Things to do in Washington, DC

Get Your Bearings in Washington

By Lara DiPaola
Washington Expert

See & Do

Things to See

Visitors to Washington, DC are in luck. Many of the attractions that draw thousands of tourists yearly are free. In between touring historical sights and monuments, you can take your pick from 15 different Smithsonian locations, or find out if you're cut out to be a spy at the International Spy Museum. Arrange a tour with your State Representative and have a personalized experience with their office staff. 


Street parking is limited and parking garages can be pricey. Use the metro and bus to get around.

Hot Tips:

In between touring historical sights and monuments, check out the International Spy Museum or watch pandas at the National Zoo.

Where to Stay

Washington, DC hotels are found peppered throughout the city and range from wildly luxurious to more modest accommodation. Hotels in Foggy Bottom will immerse you in the local University scene, while those seeking shopping and nightlife will find Georgetown and DuPont Circle suit their needs. Adams Morgan neighborhood hotels are centered near late-night clubs and Washington's ever-growing international cuisine scene.  If trying to save money on your visit to the capital, look for hotels in Alexandria, Arlington, Bethesda and Silver Spring. These are generally a short distance to the nearest Metro and also feature great attractions, restaurants and shopping. 


If you're driving in the city, don't use your mobile phone.

Take It or Leave It:

Parking in the city is expensive and difficult to come by. Leave your car parked and buy a metro pass to get around.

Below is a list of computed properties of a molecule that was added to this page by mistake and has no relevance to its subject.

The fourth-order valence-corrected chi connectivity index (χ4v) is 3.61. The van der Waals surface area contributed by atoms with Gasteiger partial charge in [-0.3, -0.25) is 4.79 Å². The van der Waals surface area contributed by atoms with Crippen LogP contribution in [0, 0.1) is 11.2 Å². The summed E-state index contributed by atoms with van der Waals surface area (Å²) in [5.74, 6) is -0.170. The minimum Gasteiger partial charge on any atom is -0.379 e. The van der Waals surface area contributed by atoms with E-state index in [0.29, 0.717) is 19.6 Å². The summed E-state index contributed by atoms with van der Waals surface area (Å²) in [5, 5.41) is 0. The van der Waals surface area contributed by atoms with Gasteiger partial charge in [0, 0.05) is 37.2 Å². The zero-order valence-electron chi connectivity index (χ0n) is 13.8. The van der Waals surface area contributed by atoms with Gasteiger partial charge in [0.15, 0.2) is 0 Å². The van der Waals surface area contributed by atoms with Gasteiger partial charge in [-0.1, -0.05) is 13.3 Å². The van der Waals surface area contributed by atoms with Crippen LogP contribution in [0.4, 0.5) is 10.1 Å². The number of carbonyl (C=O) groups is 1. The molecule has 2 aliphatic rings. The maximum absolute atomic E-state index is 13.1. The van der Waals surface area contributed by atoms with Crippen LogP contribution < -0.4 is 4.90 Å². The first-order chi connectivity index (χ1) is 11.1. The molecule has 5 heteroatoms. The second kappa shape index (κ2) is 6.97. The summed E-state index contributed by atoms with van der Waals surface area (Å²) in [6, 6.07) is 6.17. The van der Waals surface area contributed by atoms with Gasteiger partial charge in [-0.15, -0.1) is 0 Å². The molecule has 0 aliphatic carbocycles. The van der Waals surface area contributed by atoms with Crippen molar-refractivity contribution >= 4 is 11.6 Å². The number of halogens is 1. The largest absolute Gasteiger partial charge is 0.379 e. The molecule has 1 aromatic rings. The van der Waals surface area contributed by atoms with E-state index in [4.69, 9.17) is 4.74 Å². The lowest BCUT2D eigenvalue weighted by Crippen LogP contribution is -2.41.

What to Eat

Restaurants in Washington, DC are scattered throughout the city. You'll find things to suit every taste at any hour of the day. As is typical in large metropolitan areas, waits can be long and reservations helpful. Chain restaurants are plentiful within the Beltway, but look for the independently owned restaurants to find the hidden gems of Washington, DC. 


Lines can be long and reservations at hot restaurants hard to come by. Make sure to plan ahead.

Hot Tips:

Georgetown Cupcakes announces their secret flavor every morning on Twitter. Get there early. This offering is free and limited to 100 per location.

Be Sure to Sample:

Be sure to try the Peking Duck in the Chinatown area.

Places to Party

When looking for a fun night out on the town in Washington, DC, head to the Adams Morgan neighborhood, Georgetown and the area near the Verizon Center. Concerts happen every night and are easily found when you pick up a copy of the City Paper. If you want to go dancing, many of the great dance clubs are located in DuPont circle, right off the Metro stop. 


Parking on side streets and walking back to your car. Stay in well lit areas and cab it back to your hotel or take the metro.

Hot Tips:

Every Friday night, the Atrium Cafe at the National Museum of Natural History is turned into a Jazz Cafe.

Where to Shop

Washington, DC has become a world-class destination for shopping. From unique boutique shops, large department stores, to a growing vintage scene, you'll find something to suit every style. Georgetown is one long row of high-end shopping, while Tyson's Corner has some of the best shopping in the world. Check out the Eastern Market, one of the oldest farmers markets in the U.S, for local art, food and to see how DC residents spend their days.  

Hot Tips:

Seven blocks from the Capitol is the Eastern Market, one of the oldest farmers markets in the U.S.

Best Local Souvenir: